You have likely heard. The water level in Lake Michigan is high. You may have read about beautiful homes perched on a cliff overlooking the lake in danger of falling into the lake. There was even, at least, one home that was bulldozed to prevent it from falling into the lake. Like some new stories for me, I understand the story, but I may not really “feel” the story. A full understanding, with insight and empathy, isn’t in my brain. This post discusses the impact of Lake Michigan’s high water on the smaller town of Pentwater, Michigan. This is my attempt to bring the story “home.”
This post is simply my point of view. I am not an expert or knowledgeable enough to analyze, to describe in scientific detail or to predict the situation. It’s just what I saw while visiting the little village. But first, some background.
When coming into the town off the main interstate, the road runs along the Pentwater River (where we kayaked). Next, there is a dam at Longbridge Road which turns the river into Pentwater Lake. The Lake leads to channel which in turn leads out to Lake Michigan. So, river, dam, lake, channel and big lake. Got it?
You can see the impact of the high water on the drive into town. There are two long sections of the road lined with barricades to hold back the water.
The dam is closer as you get near town, and the road over the dam is called Longbridge Road. Even last year, Longbridge Road was having issues. There are a number of homes on the other side of Pentwater Lake. The only access to the services located in Pentwater is across Longbridge Road. Longbridge Road was closed for a while because of the water, so the town of Pentwater created a water taxi to help people get from one side to the other. Obviously, the businesses in town had a vested interest in this.
As a side note, the water taxi now also serves as a provider of “sunset cruises” where for $20 per person, it will take you out on Lake Michigan right at….sunset. I saw this water taxi for the first time on our last night as we watched the sunset from the beach. When I mentioned what it was, my daughter said, “Why haven’t we done that?” So, that is on the agenda for next year.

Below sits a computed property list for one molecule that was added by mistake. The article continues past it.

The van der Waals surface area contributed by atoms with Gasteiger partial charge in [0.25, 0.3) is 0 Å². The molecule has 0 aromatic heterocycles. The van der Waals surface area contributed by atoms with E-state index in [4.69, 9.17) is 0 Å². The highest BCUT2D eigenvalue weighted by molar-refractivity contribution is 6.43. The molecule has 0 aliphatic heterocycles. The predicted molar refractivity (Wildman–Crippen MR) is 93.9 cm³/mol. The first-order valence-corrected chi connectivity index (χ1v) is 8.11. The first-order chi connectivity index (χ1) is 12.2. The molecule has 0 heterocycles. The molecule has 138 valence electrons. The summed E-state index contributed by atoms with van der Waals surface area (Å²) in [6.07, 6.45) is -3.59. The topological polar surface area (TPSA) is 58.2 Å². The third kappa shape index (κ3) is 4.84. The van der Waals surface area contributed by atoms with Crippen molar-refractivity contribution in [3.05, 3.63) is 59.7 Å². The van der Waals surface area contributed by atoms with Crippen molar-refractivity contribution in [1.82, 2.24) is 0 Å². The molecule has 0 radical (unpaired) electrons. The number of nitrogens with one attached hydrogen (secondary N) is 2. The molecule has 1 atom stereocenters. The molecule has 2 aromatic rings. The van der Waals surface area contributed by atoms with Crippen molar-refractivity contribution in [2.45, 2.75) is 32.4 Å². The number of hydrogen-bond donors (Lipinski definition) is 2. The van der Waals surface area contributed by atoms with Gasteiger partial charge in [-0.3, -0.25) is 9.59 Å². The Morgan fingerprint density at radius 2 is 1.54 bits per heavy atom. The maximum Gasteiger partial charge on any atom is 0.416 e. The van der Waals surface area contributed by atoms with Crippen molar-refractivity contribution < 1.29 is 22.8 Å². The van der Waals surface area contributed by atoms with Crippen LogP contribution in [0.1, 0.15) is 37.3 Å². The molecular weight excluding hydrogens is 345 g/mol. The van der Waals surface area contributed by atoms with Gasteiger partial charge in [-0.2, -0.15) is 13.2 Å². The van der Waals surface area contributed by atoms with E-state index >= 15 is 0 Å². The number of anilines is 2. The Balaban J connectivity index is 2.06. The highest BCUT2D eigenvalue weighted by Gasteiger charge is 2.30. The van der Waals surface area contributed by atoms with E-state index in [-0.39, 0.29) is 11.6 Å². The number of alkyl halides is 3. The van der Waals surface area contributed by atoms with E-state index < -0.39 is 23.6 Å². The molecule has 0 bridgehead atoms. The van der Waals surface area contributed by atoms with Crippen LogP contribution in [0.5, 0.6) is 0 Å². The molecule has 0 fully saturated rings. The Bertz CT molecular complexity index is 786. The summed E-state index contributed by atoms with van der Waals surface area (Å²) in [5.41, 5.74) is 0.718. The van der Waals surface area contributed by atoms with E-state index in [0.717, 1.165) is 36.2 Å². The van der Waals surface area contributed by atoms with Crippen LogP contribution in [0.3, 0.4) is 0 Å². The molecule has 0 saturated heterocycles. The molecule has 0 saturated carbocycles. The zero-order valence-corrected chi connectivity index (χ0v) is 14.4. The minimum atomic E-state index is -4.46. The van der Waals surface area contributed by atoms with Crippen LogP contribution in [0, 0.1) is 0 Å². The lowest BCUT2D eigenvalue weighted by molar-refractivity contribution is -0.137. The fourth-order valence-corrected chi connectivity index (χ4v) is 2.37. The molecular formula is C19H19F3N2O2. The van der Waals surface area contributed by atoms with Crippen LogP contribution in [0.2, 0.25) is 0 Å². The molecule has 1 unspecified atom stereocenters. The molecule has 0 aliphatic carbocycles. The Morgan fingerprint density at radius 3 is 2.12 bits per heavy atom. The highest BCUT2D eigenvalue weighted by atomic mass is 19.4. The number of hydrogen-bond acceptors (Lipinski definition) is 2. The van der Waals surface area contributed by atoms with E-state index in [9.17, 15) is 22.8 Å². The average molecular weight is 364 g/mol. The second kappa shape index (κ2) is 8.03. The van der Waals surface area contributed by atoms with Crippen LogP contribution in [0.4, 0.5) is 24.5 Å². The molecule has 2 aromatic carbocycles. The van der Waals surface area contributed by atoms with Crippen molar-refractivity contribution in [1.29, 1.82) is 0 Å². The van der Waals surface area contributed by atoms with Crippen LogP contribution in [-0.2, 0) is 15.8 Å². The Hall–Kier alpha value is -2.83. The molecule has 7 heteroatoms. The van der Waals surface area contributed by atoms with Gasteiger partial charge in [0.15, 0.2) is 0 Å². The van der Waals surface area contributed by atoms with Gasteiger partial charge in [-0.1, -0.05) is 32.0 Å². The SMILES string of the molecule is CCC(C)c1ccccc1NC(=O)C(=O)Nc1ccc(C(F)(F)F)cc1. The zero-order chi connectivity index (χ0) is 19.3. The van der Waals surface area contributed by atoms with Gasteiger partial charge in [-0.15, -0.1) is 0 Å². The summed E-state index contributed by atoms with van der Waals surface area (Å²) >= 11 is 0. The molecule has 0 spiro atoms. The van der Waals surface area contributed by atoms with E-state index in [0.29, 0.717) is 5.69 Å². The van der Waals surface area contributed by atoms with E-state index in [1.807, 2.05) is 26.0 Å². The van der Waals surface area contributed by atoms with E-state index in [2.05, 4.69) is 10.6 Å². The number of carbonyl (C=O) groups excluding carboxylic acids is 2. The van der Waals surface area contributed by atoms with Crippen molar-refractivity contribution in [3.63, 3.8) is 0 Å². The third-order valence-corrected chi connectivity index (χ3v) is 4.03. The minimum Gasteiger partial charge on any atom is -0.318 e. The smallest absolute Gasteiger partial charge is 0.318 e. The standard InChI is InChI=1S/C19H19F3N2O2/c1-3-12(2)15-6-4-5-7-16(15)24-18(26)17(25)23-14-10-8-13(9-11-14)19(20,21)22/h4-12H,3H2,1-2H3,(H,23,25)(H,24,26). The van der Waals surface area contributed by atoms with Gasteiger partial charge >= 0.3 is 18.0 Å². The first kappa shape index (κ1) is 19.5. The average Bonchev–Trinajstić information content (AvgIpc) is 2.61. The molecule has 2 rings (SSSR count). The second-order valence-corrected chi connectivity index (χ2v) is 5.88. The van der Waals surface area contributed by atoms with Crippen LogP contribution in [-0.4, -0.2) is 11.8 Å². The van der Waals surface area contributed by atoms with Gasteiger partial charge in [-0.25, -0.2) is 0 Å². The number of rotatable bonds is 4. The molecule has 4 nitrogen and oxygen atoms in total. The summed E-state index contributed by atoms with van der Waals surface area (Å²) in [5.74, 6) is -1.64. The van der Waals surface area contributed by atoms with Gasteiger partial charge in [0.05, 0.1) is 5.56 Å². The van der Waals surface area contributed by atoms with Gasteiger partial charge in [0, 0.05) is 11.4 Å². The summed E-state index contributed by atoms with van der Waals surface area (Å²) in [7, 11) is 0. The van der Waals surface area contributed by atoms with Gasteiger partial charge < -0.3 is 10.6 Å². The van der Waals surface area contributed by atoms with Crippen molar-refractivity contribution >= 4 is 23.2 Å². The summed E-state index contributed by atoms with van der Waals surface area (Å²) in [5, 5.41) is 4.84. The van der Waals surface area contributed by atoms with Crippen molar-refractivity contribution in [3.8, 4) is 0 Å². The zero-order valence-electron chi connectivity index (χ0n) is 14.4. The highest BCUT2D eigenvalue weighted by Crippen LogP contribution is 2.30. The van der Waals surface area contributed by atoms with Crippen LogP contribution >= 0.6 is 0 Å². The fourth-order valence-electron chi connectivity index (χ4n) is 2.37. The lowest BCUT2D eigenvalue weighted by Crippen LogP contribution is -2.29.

Once past the dam, you’re getting closer to the main downtown area of Pentwater. There was a short detour on the main road right as it enters the heart of the town, near the marina.
At the other end of the small town, is the state park. The beach area in the state park is much shorter this year. What I mean is the number of feet from the sidewalk to the water’s edge was much less. However, I am not very good at guessing how many feet something is, so I will leave it at that.
We could also easily see how much higher the water was along the channel and the pier. Several times throughout our stay, when the wind was strong, the pier would be closed. The pier is closed from time to time for safety reasons. However, I have never seen it closed. I would guess over the length of our stay, it closed 4 times.
At the end of the pier are, what everyone calls, the mermaid rocks. In years past, brave souls will venture out on these large boulders. Not this year. The rocks are almost all under water.
I know there are other impacts of the Lake’s high water. This is just what I easily saw on our visit. The impact of the high water levels was everywhere throughout this one small town.
I sure hope things calm down.